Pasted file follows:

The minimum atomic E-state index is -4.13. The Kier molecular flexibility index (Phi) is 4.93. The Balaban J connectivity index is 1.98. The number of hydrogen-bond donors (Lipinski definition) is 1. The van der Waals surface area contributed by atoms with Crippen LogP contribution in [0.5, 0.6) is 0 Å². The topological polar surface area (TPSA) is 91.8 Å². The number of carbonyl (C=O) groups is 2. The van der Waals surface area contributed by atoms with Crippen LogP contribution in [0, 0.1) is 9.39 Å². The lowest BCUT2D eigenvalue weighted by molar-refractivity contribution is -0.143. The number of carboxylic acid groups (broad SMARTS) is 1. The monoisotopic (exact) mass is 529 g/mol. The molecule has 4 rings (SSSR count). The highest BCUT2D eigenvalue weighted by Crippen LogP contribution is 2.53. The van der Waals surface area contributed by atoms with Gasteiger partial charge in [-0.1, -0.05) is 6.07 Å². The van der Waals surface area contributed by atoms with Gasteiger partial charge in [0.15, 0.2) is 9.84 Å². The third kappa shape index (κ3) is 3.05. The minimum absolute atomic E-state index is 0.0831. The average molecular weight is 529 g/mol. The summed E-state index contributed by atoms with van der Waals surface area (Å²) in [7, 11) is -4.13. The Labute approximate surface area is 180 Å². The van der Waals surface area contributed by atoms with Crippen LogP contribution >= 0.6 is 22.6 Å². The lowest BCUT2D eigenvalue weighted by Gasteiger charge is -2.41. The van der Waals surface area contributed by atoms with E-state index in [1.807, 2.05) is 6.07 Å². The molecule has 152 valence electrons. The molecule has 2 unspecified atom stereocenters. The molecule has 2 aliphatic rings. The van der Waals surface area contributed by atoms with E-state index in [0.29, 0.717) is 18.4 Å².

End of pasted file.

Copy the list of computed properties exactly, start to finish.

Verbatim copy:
The minimum atomic E-state index is -4.13. The Kier molecular flexibility index (Phi) is 4.93. The Balaban J connectivity index is 1.98. The number of hydrogen-bond donors (Lipinski definition) is 1. The van der Waals surface area contributed by atoms with Crippen LogP contribution in [0.5, 0.6) is 0 Å². The topological polar surface area (TPSA) is 91.8 Å². The number of carbonyl (C=O) groups is 2. The van der Waals surface area contributed by atoms with Crippen LogP contribution in [0, 0.1) is 9.39 Å². The lowest BCUT2D eigenvalue weighted by molar-refractivity contribution is -0.143. The number of carboxylic acid groups (broad SMARTS) is 1. The monoisotopic (exact) mass is 529 g/mol. The molecule has 4 rings (SSSR count). The highest BCUT2D eigenvalue weighted by Crippen LogP contribution is 2.53. The van der Waals surface area contributed by atoms with Gasteiger partial charge in [-0.1, -0.05) is 6.07 Å². The van der Waals surface area contributed by atoms with Gasteiger partial charge in [0.15, 0.2) is 9.84 Å². The third kappa shape index (κ3) is 3.05. The minimum absolute atomic E-state index is 0.0831. The average molecular weight is 529 g/mol. The summed E-state index contributed by atoms with van der Waals surface area (Å²) in [7, 11) is -4.13. The Labute approximate surface area is 180 Å². The van der Waals surface area contributed by atoms with Crippen LogP contribution >= 0.6 is 22.6 Å². The lowest BCUT2D eigenvalue weighted by Gasteiger charge is -2.41. The van der Waals surface area contributed by atoms with E-state index in [1.807, 2.05) is 6.07 Å². The molecule has 152 valence electrons. The molecule has 2 unspecified atom stereocenters. The molecule has 2 aliphatic rings. The van der Waals surface area contributed by atoms with E-state index in [0.29, 0.717) is 18.4 Å².